Backers of Republican presidential front-runner Donald Trump accused the Arizona GOP convention of cheating after Texas Sen. Ted Cruz pulled out a strategic victory Saturday.
Cruz won virtually all of the 28 at-large national delegates and roughly split the 27 delegates selected by congressional district. Cruz's Arizona campaign organizer says simple math led to the at-large victory. Cruz offered a nearly identical slate of candidates as John Kasich backers, and the combined votes led to a win.
State Treasurer Jeff DeWitt, who chairs Trump’s Arizona campaign, said a challenge is possible after calls for a revote were rejected by the party.
"The Trump campaign is very unhappy with the results," DeWitt told reporters. "We don't feel that this was a fair process. The Trump button got checked more than any other, so why do we have so few delegates?"
Phoenix City Councilman Sal DiCiccio blamed “back-room-dealing politics” for the loss Saturday, according to The Arizona Republic.
"This is what America hates. This is why the voters have turned to Trump," DiCiccio said. "They're turning to Donald Trump because they are tired of the backroom politics, and that's what occurred here today."
Former Gov. Jan Brewer lost her bid to become a delegate and said afterward that she was cheated.
"I got cheated," Brewer told reporters. "And the people of Arizona got cheated."
State party Chairman Robert Graham said the election was run fairly, and the Kasich-Cruz slates just combined to get the win.
"Mr. DeWit is making a habit of making outlandish comments to try to crush the integrity of a great meeting," Graham said. "This was a very pronounced victory for the Cruz-Kasich slates. If it was close, then you might say 'Hey, one person here, one person there,' but this was a commanding victory."
Constantin Querard, Cruz’s Arizona campaign chair, struck back against claims from DeWitt.
"They lost because of math, not because of malfeasance. If you take the people that want Cruz, and you add to them the people who don't want Trump, that's a majority in just about any room in America."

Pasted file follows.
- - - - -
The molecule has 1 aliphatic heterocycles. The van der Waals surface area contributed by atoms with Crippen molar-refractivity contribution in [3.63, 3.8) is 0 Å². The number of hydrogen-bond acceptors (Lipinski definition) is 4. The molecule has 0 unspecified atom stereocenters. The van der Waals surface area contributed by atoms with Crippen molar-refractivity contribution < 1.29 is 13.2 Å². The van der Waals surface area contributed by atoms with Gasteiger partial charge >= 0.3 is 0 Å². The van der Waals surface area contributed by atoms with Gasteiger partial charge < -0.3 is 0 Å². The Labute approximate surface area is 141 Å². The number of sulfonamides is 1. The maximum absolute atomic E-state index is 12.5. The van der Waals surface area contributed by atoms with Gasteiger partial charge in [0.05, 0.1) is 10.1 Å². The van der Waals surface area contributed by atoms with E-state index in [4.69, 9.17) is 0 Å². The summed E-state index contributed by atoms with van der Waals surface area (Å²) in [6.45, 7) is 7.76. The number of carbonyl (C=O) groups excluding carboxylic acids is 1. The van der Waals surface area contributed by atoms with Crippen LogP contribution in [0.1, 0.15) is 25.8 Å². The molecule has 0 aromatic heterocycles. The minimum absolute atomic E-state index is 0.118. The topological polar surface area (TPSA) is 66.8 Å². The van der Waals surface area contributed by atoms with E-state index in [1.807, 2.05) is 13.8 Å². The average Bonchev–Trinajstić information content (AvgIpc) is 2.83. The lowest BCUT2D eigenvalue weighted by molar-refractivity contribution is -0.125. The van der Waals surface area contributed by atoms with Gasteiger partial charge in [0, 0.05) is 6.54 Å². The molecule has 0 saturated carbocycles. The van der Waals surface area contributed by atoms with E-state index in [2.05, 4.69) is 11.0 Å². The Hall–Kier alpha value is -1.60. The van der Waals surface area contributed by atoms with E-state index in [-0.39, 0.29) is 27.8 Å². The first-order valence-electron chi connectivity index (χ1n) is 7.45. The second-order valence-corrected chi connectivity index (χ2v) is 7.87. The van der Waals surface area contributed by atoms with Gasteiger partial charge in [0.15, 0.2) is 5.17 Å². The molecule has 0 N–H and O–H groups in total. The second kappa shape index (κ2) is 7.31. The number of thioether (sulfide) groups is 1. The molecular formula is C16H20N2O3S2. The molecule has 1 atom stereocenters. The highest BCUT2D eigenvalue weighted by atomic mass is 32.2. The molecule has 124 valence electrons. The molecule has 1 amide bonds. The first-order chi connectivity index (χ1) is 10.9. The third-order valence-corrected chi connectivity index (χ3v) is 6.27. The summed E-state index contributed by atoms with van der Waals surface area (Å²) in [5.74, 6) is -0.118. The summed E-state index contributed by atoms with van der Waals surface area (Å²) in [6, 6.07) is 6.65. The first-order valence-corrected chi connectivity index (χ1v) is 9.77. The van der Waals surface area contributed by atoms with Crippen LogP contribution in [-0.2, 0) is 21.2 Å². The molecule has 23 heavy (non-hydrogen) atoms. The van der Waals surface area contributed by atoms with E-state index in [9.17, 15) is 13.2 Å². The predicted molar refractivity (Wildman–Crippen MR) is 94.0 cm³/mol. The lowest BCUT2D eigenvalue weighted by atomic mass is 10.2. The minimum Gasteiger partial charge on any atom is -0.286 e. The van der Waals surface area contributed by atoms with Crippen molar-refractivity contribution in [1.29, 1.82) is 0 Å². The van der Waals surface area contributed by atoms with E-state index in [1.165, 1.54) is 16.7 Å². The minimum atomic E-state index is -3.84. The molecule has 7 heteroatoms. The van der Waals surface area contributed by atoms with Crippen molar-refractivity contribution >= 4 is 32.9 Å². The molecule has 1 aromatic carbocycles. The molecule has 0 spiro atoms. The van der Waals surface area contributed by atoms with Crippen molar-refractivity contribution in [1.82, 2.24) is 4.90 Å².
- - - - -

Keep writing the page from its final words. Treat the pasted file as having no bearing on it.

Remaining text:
Saturday’s victory was mainly strategic for Cruz since all 58 Arizona delegates are required to vote for Trump on the first national ballot because he won the state’s primary. If there is a contested convention, the state’s delegates can switch to back Cruz. There are three automatic delegates, including Graham.
With Trump at nearly 1,000 national delegates out of 1,237 he needs to win the presidential nomination outright after recent sweeps of five eastern states, even Cruz's Arizona backers believe Saturday's effort is likely to be for naught.
"It's most likely that Trump will be the next president, but I'm trying my hardest for it to be Cruz," said state Rep. David Livingston, who is unabashedly backing Cruz.
The battle at Saturday's convention goes back weeks, when Cruz backers were wrangling at local party meetings to nail down delegates to the state party.
Gov. Doug Ducey opened the convention by calling on the party faithful to end Democratic control of the White House.
Ducey called the past eight years "the most futile in modern American history" and said that it's time to "put a Republican in the White House and Hillary Clinton in the Big House."
The Associated Press contributed to this report.